Definition of skiffle in English:

skiffle

Syllabification: skif·fle
Pronunciation: /ˈskifəl
 
/

noun

  • 1US (In the US) a style of 1920s and 1930s jazz deriving from blues, ragtime, and folk music, using both improvised and conventional instruments.
    More example sentences
    • Without Elvis, we might all be listening to jazz or skiffle.
    • Forster makes similar observations on ‘Born to a Family,’ working off of a nice change-of-pace skiffle beat.
    • On a skiffle groove, the Chicks wag their fingers at the homemakers' life, singing about the pleasures of cooking, dusting, and breeding.
  • 2British A kind of folk music with a blues or jazz flavor that was popular in the 1950s, played by a small group and often incorporating improvised instruments such as washboards.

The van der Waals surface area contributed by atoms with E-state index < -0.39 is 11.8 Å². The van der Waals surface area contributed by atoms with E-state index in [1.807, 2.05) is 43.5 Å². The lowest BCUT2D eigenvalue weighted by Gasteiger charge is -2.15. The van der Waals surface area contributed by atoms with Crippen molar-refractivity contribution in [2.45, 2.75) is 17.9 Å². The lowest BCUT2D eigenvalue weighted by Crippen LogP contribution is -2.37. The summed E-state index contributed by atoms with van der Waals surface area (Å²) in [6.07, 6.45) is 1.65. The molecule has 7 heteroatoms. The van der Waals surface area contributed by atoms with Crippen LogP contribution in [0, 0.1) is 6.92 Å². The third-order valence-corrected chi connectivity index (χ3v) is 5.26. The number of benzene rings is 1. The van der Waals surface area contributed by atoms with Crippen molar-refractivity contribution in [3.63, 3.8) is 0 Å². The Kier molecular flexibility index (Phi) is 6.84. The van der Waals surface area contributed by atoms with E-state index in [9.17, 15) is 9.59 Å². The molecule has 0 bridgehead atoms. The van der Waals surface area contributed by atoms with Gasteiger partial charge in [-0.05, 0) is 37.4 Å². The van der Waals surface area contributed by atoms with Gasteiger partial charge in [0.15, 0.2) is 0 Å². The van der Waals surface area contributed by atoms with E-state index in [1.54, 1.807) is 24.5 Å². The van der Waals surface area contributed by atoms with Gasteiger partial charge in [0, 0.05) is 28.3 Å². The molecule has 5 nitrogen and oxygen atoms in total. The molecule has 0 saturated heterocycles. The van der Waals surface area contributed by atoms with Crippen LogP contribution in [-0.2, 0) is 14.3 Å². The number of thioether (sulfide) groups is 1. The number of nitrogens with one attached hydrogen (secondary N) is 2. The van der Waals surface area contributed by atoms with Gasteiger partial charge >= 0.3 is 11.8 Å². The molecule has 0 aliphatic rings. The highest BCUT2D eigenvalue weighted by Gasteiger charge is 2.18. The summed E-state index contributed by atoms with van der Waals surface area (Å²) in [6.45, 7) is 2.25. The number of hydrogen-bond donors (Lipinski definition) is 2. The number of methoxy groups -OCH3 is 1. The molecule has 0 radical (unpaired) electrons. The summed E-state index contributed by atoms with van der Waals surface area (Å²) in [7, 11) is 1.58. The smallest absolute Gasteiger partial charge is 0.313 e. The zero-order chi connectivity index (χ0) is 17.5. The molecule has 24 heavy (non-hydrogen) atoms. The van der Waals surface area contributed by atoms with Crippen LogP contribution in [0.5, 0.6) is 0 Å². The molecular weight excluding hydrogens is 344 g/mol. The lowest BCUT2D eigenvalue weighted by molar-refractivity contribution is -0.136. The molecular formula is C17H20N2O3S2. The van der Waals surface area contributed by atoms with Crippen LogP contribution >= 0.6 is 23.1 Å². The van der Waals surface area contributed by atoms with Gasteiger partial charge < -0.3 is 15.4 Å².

More example sentences
    • From swing to big bands and from skiffle to psychedelia, the face of music was ever-evolving in the four decades starting in the 1930s.
    • A skiffle group is never gonna happen ever again.
    • Glasgow-born Donegan paved the way for the British pop explosion of the 1960s with skiffle, a blend of folk, blues and jazz.

Origin

1920s: perhaps imitative.

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Word of the day coloratura
Pronunciation: ˌkɒlərəˈtjʊərə
noun
elaborate ornamentation of a vocal melody